Some have found the tumble dryer helpful for both the felting stages and the fulling stages of feltmaking. The felt should be fairly moist, with only a light heat setting. My personal efforts using a dryer have resulted in a more softly felted piece that I have not been as happy with. Some use the dryer in the early stages to reduce the amount of rolling.
Glass washboards can be used to "spot-shrink" stubborn areas or provide specific shrinkage in desired areas.
Steam iron can be used to stabilize layers of fiber and surface decoration before adding water and soap. This is especially helpful if you get fiber laid out but will not be able to proceed immediately, needing to put work aside until later. Iron can also be used to "block" finished felt items while they are wet to achieve desired shape. Vital for making hats and stretching out brims.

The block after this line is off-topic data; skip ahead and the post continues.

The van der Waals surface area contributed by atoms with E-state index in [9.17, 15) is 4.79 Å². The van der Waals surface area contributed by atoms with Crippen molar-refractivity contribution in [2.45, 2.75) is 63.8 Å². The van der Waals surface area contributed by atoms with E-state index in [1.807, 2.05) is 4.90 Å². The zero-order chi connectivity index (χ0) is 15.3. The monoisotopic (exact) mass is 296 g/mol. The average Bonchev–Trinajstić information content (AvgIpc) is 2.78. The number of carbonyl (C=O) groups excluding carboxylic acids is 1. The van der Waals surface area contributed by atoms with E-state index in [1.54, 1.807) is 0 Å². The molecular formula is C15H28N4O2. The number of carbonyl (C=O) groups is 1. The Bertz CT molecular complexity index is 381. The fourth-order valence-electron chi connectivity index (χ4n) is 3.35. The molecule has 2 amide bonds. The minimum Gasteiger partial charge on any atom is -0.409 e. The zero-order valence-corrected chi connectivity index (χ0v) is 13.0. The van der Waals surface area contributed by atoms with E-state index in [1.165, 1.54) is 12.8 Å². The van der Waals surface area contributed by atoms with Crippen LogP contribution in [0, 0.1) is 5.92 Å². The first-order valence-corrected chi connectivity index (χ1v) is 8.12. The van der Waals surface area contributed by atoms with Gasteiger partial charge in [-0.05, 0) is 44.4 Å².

Stiffeners are available on the market for those wanting to create rigid 3-D felt. Aleene's or Mod Podge are two that come to mind. Elmer's glue can be diluted 50/50 with water, but may leave a cloudy finish once dry. Stipple into the surface of damp, finished felt using a small paintbrush and allow to dry.